Is your church making this kind of disciple? Are you?

It’s easier to make disciples to a cause or a culture than it is to Christ.  Helping people adapt to your religion is not the same thing as helping them follow Jesus.  If we want to make disciples who love and follow Jesus then we must become people who love and follow Jesus.

 

Is this what your church is doing?  Is this what you’re doing?

 

I want to be clear.  I’m not talking about making followers of your church, your religion, your religious culture, your religious cause, your religious practices or your pastor (or pastors).  I’m talking about being and helping one another be fully in love with and devoted to the person of Jesus Christ.  I’m not asking if you’re helping create or build people who please their pastor, their church or their denomination.  I’m asking if the people you are helping come to faith are people who learn to please Jesus. 

 

These are the kind of disciples we should be making.

 

In an earlier blog I ask the question, why aren’t we making this kind of disciples

 

Let me be clear again and please forgive my insistence on this.  Many people, if not most, reading this blog will assume they’re making or attempting to make these kinds of disciples.  You assume people visually practicing their faith like you practice your faith are fully devoted to Jesus.  If they belong to your church, assent to your beliefs and practices, adapt to your church culture, then they are following Jesus.  Good church members, whatever this means to you, makes them good disciples of Jesus Christ.  I must insist this is wrong thinking and keeps us from making the disciples Jesus commanded us to make.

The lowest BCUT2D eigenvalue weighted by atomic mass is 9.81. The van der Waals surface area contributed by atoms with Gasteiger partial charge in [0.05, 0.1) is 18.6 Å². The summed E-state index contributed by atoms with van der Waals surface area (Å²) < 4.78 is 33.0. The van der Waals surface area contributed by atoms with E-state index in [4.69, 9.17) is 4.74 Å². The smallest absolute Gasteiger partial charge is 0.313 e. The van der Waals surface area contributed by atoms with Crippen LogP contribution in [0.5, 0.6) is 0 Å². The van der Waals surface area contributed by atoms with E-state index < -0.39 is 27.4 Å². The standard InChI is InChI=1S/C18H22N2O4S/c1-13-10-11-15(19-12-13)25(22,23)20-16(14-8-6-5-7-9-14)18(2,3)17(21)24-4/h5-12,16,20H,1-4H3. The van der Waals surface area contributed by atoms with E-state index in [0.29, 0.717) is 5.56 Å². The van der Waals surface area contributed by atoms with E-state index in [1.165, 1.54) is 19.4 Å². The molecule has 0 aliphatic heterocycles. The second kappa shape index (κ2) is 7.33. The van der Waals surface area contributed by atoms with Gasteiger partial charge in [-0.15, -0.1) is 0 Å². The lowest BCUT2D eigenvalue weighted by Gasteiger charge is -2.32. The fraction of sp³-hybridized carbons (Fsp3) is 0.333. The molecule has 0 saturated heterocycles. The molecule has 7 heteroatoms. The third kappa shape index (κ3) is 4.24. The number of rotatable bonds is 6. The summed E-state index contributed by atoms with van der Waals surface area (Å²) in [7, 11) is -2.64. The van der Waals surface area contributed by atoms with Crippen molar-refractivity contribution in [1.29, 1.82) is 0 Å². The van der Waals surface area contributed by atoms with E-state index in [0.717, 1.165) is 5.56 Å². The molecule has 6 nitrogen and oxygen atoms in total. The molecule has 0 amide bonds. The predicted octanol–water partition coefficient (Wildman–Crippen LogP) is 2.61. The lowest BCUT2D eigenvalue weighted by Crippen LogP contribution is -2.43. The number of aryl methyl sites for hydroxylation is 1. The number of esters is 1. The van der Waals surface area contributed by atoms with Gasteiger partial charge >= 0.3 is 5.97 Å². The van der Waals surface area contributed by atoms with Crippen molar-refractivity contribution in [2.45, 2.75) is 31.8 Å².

Followers of Jesus Christ recognize his presence and authority in their lives.  They depend on him.  They do what he says.  They love.  They serve.  They are in him and walk with him.  They live by his indwelling life.  They want to please him even if it means displeasing the religious authorities.  They die to the applause of men and wait for his “well done”.  They die daily that he might live and have his rightful place.

 

Are these the kind of disciples you and your church are making?

 

Again, why don’t we make this kind of disciple?  Let me expand on something I wrote earlier.  I’ll share several reasons I believe we’re not making these kinds of disciples. I’ll do so over the next few blogs.